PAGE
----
Devastation Sets In After Italy's Quake

The powerful earthquake that struck the Abruzzo region of central Italy today has taken a huge toll: killing at least 150 people , and leaving tens of thousands of residents without shelter.

Survivors say the 6.3 magnitude quake was so strong that it was felt 60 miles to the west, in Rome, leveling entire towns and whole blocks of buildings in its path. More than 70,000 dazed residents were forced to spend the night outside despite rain and hail.

Italian EarthquakePlay

The entire city of L'Aquila in central Italy was braced to spend the night in streets, piazzas, parking lots or in cars, too afraid to return to their quake-shattered homes except to quickly grab blankets and other necessities before rushing back into the streets. Up to 50,000 may be homeless.

Thousands of rescuers rushed to the stunned city to help find survivors and dig out victims from Italy's worst quake in 30 years that turned much of the medieval city into rubble.

Rescuers told the Italian news agency ANSA they had pulled over 108 bodies from wreckage of L'Aquila and neighboring towns, and that numbers were expected to rise.

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Firefighters and police furiously searched through the rubble of a collapsed dormitory of the University of L'Aquila, where one student is reportedly dead and eight remain missing.

"We dug with our hands," firefighter Domenico Di Bartolomeo told ABC News. "There was a 21-year-old student trapped and we got her out. Only her collarbone was broken."

Another 1,500 were injured and more than 70,000 were left homeless. More than 10,000 buildings were damaged or destroyed.

Italian Police Chief Antonio Manganelli said the massive temblor has left ''a horrible scene of death and destruction.''

''At the moment 4,000 rescuers are at work and concentrating on extracting people from the rubble,'' Italian Prime Minister Silvio Berlusconi said during a news conference from L'Aquila today. Berlusconi canceled a trip to Moscow to travel to the area and surveyed the damage from a helicopter.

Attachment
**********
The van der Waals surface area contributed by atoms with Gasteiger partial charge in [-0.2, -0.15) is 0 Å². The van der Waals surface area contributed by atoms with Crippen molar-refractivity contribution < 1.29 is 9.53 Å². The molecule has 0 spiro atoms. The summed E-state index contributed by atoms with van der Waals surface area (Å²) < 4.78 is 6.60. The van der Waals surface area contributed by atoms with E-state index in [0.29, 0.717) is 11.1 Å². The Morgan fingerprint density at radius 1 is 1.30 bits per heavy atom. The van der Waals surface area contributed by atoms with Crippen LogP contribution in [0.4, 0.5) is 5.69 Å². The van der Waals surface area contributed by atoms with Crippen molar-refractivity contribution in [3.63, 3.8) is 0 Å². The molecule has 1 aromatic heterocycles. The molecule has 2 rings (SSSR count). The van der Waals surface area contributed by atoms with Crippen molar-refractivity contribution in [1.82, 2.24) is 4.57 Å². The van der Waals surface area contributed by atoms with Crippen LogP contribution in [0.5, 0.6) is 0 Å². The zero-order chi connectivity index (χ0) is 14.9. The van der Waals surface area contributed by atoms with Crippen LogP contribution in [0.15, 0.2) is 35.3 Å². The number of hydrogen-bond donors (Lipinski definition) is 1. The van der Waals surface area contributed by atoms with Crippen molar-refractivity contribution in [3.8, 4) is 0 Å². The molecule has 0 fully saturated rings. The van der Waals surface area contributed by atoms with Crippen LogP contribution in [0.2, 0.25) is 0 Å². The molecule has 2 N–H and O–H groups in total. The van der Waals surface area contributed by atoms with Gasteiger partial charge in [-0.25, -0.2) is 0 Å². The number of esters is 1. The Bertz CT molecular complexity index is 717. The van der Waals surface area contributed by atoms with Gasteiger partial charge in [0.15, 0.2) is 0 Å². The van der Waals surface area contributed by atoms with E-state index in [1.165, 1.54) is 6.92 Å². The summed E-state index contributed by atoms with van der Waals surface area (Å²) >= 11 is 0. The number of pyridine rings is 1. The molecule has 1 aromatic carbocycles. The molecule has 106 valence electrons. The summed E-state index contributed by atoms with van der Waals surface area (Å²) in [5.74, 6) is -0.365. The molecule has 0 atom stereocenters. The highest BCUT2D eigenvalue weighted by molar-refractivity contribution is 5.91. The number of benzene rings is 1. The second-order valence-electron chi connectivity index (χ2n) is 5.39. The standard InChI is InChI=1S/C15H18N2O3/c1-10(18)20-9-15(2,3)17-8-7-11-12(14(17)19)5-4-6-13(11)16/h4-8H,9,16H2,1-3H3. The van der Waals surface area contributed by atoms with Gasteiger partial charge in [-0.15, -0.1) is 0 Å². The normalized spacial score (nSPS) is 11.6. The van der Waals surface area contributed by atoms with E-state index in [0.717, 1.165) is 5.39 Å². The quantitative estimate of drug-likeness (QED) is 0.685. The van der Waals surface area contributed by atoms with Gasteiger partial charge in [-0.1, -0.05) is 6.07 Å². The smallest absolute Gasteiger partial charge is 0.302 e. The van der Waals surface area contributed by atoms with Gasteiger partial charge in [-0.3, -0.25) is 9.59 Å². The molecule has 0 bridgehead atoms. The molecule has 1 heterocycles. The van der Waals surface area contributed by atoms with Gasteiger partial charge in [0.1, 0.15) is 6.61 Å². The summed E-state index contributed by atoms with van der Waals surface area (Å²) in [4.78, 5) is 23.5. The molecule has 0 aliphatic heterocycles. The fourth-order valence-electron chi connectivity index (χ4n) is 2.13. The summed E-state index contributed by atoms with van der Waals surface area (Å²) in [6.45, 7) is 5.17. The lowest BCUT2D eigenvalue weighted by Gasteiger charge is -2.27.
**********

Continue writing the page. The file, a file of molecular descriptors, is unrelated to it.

VIDEO: A magnitude 6.3 quake 70 miles northeast of Rome kills dozens of people.Play

In Paganica, the town closest to the epicenter, police say 70 percent of the buildings are completely destroyed.

Centuries-Old Architecture Destroyed

Structures that had lasted centuries collapsed in the quake. Heritage Ministry Secretary-General Giuseppe Proietti told ANSA that the beautiful city gateway Porta Napoli, built in 1548 in honor of Emperor Charles V, tumbled to the ground. A large part of the 13th-century Basilica di Santa Maria di Collemaggio also collapsed, he said.

In Tempera, east of L'Aquila, architectural masterpieces, including a 16th century church, are in ruins. Two or three people were reportedly dead, buried under rubble. Emergency crews are waiting for heavy machines to dig them out. Up to 90 percent of the homes in this historic village center have been heavily damaged.

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"This is the worst I've ever seen," said firefighter Paola Salciccia. "It will be days before we can account for everyone."

More heartbreaking was the human toll. ANSA reported that the hospital of L'Aquila was among the damaged buildings, leaving its doctors treating quake victims outside the building's main entrance.

ABC's Miguel Marquez reported from L'Aquila's Piazza D'Armi sports center, which has been turned into a makeshift emergency shelter where about 1,000 people congregated, too afraid of their own homes.

Rescue workers were setting up tent cities in the town's soccer and rugby stadiums and were trying to feed everyone.